Kate (00:01:12) - And so we often try to get them to think about something, maybe new, something that's maybe more eye catching. And I have had an opportunity, thanks to Carrie, to watch, um, some of your TikTok and those kind of bits and pieces. And I think it's just a great and fresh opportunity for our clients. So welcome. And I guess let's get started. So, Jenna, do you want to start by just telling us a little bit about how you ended up here? And if you could give, you know, maybe your top three, top four tips and we can kind of jump on from there.

Jenna (00:01:53) - Yeah, for sure. So I was a bartender and an actor way back in the day. I grew up on stage like I was an actor for forever. And I when you're an actor, they're all about making your own work. You've got to, like, create your own opportunities. And man, that is easier said than done. When I was an actor, I would do anything to try and build my business as an actor.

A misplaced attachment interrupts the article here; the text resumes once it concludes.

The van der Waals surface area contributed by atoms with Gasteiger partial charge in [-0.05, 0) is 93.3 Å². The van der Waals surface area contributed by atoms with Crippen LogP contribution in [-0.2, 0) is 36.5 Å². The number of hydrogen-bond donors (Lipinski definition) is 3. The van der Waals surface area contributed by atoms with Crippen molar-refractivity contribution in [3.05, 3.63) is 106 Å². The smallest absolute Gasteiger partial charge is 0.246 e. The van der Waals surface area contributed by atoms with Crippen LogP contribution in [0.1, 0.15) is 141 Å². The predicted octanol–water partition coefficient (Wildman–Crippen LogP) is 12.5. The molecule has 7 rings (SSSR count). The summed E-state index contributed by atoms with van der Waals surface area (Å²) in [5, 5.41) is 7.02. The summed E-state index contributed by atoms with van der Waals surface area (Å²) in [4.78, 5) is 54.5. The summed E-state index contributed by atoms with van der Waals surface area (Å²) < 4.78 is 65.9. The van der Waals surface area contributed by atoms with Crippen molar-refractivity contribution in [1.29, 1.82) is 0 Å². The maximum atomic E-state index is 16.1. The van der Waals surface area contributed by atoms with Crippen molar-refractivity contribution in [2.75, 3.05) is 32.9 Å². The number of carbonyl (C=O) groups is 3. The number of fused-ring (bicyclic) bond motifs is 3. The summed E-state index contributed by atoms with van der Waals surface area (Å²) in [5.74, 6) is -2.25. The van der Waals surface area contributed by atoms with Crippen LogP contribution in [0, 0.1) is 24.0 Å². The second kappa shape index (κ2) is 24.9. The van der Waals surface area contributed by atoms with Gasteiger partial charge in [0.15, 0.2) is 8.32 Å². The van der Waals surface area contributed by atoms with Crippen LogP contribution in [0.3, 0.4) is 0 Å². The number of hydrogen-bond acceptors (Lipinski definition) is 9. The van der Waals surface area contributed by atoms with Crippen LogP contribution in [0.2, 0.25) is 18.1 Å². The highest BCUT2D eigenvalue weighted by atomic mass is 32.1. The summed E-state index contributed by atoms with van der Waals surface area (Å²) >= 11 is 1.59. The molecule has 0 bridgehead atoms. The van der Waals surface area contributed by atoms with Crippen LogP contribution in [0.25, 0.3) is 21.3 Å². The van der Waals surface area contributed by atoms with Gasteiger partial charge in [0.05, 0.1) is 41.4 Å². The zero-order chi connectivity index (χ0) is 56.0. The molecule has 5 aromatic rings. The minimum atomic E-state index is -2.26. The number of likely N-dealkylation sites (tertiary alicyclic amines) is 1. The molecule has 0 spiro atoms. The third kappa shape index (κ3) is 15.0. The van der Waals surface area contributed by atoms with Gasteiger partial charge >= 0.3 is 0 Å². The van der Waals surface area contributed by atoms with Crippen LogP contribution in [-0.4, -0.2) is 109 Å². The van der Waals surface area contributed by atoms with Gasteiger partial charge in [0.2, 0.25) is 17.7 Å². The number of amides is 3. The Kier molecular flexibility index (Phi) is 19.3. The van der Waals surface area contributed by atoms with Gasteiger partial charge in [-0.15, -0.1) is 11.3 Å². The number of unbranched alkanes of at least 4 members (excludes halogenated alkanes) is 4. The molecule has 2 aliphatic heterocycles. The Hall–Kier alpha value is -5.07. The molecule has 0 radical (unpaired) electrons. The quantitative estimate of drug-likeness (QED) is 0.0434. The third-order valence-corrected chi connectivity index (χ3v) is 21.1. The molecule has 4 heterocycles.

Jenna (00:02:18) - Like I would take every class I would go to, the things I would sneak into, the parties I would travel to, the cities, I would do anything. And it just like, wasn't moving the needle enough, you know, like it wasn't a sustainable living. Like I said, I was still a bartender. So one day.

Carrie (00:02:32) - I feel you. I've got a daughter who thought that's what she wanted to do. Now she works in agriculture. Yeah. The amount of no's that you have to hear while you're going through that process can be very wearing. Very wearing.

Jenna (00:02:47) - Yeah, absolutely. The nose and the amount of work you do for free, like when you start on a journey of self-employment, one of the warnings is be careful what you do for free. But as an actor, it is part of your job to constantly be auditioning for free and then not being compensated for that time. The time it takes to prepare, the time that it takes to deliver, the time that it takes to take the streetcar across the city for two hours and rush hour to get to your four minute slot.